Local officials encourage residents to participate in census


As the deadline for the 2020 census approaches, those involved in Jackson County are seeking as much participation as possible.

The census is a method of population counting that began in 1790 and is conducted every 10 years in the United States. It is essentially a questionnaire that will ask about who people are, where they live and with whom they live.

Conner Barnette, Jackson County’s building commissioner and a member of the county’s census complete count committee, said the data collected by the census is extremely important when it comes to federal funding.

Barnette said hospitals, fire departments, schools, roads and public entities receive yearly funding based on the results of the census. He mentioned roads and public safety as areas he hopes will see an increase in federal funding.

“Road funding is a big one. We’re one of the largest counties by area in the state, and that’s a lot of miles of road,” he said. “We’re trying to receive funding to be constantly repaving or whatever the process may be we’re going through. Roads are a huge thing.”

Public safety includes police and fire departments, emergency medical services and hospitals.

“The more people we get involved, the better it will be for them whenever they go try to apply for some of those grants and get that federal funding,” Barnette said.

Another area impacted by the census is federal government representation.

There are 435 seats in the House of Representatives that are divided among the states based on their population as reflected by the data collected through the census. That means while each state will at least have one, those with larger populations will have more. This is why Indiana has nine representatives, while California has 53.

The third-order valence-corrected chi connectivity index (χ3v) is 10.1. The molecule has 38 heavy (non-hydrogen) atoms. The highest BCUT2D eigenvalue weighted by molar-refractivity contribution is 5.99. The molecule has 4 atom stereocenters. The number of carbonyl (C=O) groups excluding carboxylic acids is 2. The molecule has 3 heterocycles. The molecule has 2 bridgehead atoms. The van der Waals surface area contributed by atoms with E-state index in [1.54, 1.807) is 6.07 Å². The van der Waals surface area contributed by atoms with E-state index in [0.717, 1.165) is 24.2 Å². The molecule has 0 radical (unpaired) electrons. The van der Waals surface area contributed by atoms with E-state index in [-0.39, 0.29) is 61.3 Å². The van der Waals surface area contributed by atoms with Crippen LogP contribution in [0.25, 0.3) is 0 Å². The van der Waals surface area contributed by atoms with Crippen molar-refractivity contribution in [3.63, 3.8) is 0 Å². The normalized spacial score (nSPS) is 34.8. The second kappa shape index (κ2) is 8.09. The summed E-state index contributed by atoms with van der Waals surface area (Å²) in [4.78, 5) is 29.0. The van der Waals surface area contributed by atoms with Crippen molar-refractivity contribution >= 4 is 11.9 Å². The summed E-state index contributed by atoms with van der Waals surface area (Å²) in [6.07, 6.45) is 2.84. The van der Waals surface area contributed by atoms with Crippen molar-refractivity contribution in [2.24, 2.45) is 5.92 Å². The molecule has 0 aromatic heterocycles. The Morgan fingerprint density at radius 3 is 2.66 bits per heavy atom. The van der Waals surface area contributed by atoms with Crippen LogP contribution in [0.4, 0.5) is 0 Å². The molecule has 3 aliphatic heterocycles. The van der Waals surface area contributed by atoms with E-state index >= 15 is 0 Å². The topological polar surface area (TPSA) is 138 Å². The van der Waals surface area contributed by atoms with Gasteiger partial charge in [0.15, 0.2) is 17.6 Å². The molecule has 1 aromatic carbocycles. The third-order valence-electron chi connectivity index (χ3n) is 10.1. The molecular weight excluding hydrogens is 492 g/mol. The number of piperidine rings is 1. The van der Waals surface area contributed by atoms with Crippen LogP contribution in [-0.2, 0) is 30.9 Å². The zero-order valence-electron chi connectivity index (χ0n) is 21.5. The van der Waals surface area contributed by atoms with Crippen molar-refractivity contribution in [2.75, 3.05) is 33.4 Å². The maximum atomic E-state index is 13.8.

This year for the first time, it will be possible to complete the census entirely online, which Barnette said has been done to increase participation.

“The hope is by making it easier to complete the 2020 census, more accurate data will become available,” he said.

Someone else hoping for increased participation is Diane Altemeyer, director of federal and state programs for Seymour Community School Corp.

She said the census is important for schools because of its impact on the amount of federal funding they will receive.

“We are really trying to bring awareness to our families that it’s important to participate because the census represents Jackson County, Seymour help services and schools,” she said. “Our Title I program, all of our federal funding and our programs that we’re able to provide are based on the funding that is funneled here to provide those services to our families.

“That’s particularly important for those early learning opportunities for those that will become our students, Head Start, preschool,” she said. “Young learners get to be involved in an educational opportunity, so from a school standpoint, that’s why it’s important for people to participate because it makes sure that we get our fair share of the funding and opportunities for our students.”